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[369] troops, remained the same. A diversion occurred on the 10th of May.

The ‘Montgomery Rams,’ of which four out of eight were fully armed and equipped, were induced by General Jeff. Thompson and his ‘jay-hawkers’—as the enemy called his men—to run into the Federal fleet, then besieging Fort Pillow. General Thompson took personal command of the movement—a decided and bold one—which would have resulted in the dispersion of the Federal fleet, had Commodore Pinckney, who now commanded the Confederate gunboats, co-operated in the attack, as it was his plain duty to do. Two of the enemy's gunboats, the Mound City and the Carondelet, were seriously crippled, and compelled to seek safety in shoal water. The mortar-boats—of which one was reported sunk—were towed out of range.

This is proof of what could be accomplished by our fleet, such as it was, when managed with determination and energy; and caused General Beauregard to regret still more the supineness of the naval commanders charged with the protection of that part of the Mississippi River. Small hope, however, could be entertained of a change for the better in these matters. For, on May 13th, and despite strenuous efforts on the part of General Beauregard, the two iron-clads on the stocks at Memphis were far from being finished. On that day (13th) he was informed by General Villepigue that Mr. Ellerson, of Memphis, offered to complete at once either of the two gunboats, if officially authorized, and properly assisted in doing so. General Beauregard immediately forwarded instructions to that effect, as is shown by the following telegrams:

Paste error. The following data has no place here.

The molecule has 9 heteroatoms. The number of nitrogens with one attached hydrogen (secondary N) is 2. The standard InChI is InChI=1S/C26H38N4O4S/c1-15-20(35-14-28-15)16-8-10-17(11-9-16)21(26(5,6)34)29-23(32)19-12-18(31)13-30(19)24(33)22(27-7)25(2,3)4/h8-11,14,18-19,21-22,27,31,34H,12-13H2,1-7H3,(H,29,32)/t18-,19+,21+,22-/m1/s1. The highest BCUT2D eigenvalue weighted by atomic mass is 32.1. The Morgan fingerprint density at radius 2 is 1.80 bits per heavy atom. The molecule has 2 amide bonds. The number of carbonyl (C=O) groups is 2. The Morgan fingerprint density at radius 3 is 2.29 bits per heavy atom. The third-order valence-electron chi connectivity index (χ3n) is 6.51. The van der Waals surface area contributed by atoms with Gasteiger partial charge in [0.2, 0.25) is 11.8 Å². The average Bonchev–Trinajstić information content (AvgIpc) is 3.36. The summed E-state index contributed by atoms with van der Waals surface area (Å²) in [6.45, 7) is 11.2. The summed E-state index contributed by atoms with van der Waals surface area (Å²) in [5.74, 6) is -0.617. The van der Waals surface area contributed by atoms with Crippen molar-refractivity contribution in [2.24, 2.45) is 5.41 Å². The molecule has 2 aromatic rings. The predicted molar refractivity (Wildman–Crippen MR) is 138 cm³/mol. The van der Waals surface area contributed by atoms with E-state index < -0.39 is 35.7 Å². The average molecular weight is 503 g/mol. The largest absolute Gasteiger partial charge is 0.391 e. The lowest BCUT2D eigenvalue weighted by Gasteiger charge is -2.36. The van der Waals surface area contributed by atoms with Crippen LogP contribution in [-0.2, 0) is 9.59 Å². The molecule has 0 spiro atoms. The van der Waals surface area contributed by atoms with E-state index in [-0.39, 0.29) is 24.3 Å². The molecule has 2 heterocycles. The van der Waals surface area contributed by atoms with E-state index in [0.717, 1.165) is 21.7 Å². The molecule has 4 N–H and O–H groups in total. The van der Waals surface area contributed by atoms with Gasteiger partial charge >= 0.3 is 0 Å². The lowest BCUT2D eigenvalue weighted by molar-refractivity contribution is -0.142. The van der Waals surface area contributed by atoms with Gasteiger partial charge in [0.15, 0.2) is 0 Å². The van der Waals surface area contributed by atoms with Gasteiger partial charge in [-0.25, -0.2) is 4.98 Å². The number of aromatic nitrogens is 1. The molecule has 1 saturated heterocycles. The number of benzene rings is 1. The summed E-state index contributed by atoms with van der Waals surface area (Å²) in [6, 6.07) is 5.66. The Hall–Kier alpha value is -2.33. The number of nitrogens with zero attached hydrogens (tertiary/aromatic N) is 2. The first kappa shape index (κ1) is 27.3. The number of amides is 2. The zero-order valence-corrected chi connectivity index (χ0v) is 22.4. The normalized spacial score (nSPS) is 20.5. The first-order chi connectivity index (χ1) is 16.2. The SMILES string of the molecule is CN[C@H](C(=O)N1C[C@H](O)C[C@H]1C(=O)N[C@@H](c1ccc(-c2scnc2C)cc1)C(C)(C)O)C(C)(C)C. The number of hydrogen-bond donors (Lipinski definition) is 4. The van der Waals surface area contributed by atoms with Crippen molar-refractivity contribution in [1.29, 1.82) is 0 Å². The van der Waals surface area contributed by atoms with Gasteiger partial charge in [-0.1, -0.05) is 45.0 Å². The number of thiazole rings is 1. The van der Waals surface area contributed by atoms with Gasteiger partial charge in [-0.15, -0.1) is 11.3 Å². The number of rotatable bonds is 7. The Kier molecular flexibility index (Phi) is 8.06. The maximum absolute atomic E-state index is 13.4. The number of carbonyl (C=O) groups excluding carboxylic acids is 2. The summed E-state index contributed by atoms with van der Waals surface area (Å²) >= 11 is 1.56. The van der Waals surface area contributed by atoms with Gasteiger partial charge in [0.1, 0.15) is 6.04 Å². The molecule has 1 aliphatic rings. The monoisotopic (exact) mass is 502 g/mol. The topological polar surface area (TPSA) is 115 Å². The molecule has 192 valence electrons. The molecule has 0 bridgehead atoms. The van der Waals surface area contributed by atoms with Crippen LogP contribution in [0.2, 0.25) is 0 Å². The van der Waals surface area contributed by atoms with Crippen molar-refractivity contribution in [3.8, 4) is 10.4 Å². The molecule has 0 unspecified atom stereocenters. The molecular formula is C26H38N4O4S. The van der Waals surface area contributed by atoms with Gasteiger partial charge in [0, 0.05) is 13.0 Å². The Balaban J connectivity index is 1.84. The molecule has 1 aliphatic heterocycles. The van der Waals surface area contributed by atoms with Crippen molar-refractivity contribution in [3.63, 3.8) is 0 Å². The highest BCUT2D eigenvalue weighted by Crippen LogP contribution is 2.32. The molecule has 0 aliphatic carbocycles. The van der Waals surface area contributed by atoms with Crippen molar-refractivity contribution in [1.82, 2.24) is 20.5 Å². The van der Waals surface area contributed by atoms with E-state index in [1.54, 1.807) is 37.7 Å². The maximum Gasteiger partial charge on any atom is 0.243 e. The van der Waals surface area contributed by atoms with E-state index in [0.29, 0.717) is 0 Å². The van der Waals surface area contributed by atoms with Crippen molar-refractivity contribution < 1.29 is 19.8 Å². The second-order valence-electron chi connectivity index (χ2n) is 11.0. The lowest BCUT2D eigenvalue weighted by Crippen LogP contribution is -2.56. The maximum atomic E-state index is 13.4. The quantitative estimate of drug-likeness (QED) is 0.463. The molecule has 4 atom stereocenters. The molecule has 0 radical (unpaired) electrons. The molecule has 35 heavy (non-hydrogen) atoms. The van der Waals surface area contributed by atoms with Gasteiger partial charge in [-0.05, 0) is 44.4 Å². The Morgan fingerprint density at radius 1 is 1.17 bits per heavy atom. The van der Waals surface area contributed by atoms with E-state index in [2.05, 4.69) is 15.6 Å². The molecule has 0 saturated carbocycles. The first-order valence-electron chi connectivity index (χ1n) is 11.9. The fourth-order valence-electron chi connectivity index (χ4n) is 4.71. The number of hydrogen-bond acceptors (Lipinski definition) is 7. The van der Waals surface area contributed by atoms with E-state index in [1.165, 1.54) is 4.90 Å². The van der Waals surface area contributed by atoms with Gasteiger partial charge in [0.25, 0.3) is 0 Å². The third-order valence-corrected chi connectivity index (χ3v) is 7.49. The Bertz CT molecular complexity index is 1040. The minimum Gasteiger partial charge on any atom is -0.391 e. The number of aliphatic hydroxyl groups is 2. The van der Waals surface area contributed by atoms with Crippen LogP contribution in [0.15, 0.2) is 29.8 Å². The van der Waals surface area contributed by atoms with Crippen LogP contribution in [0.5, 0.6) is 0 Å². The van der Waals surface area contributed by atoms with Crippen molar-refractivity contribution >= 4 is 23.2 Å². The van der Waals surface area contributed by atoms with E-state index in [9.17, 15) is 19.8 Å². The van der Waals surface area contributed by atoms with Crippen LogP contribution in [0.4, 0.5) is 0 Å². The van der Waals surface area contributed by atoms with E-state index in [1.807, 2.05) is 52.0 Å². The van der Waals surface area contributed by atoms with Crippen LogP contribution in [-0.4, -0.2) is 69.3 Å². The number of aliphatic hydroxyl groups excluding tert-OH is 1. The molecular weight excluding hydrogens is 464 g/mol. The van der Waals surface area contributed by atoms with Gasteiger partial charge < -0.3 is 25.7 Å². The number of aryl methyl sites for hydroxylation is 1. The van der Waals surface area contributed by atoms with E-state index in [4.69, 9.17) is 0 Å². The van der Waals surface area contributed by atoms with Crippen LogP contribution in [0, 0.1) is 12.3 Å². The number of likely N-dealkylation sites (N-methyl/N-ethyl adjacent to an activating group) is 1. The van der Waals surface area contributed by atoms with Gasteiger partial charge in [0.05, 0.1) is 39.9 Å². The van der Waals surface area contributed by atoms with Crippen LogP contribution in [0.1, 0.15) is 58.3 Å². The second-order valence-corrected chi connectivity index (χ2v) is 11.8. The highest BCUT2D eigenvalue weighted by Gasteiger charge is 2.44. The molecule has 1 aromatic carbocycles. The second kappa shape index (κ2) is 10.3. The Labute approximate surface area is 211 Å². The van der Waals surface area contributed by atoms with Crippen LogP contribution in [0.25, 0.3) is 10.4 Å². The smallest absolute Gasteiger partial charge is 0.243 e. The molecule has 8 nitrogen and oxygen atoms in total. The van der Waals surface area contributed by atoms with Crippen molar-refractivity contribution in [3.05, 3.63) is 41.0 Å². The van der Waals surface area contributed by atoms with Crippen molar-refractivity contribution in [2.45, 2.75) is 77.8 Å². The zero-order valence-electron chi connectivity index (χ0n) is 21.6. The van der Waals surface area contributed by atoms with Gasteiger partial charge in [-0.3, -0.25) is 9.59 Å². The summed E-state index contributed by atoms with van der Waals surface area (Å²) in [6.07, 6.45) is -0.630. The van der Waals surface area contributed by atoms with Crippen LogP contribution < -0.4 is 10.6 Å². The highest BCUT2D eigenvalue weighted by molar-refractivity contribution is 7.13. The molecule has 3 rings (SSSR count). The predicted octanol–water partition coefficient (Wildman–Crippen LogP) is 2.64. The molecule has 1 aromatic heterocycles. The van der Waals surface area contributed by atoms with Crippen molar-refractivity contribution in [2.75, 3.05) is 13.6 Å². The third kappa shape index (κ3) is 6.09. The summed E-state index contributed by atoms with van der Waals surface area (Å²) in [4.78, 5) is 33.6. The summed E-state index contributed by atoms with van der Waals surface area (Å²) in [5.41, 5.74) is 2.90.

1.

Yes, let him work day and night until finished.


2.

Corinth, May 14th, 1862.
General S. Cooper, A. and I. G., Richmond, Va.:
I have ordered the Memphis ram to the Yazoo for safe-keeping until finished. Have ordered every exertion made to finish it forthwith. It will be done in one week. May I request proper officers, crew, armament, and ammunition to be provided for it at once?


3.

See that steam-ram be properly guarded, and use every exertion to finish it forthwith.


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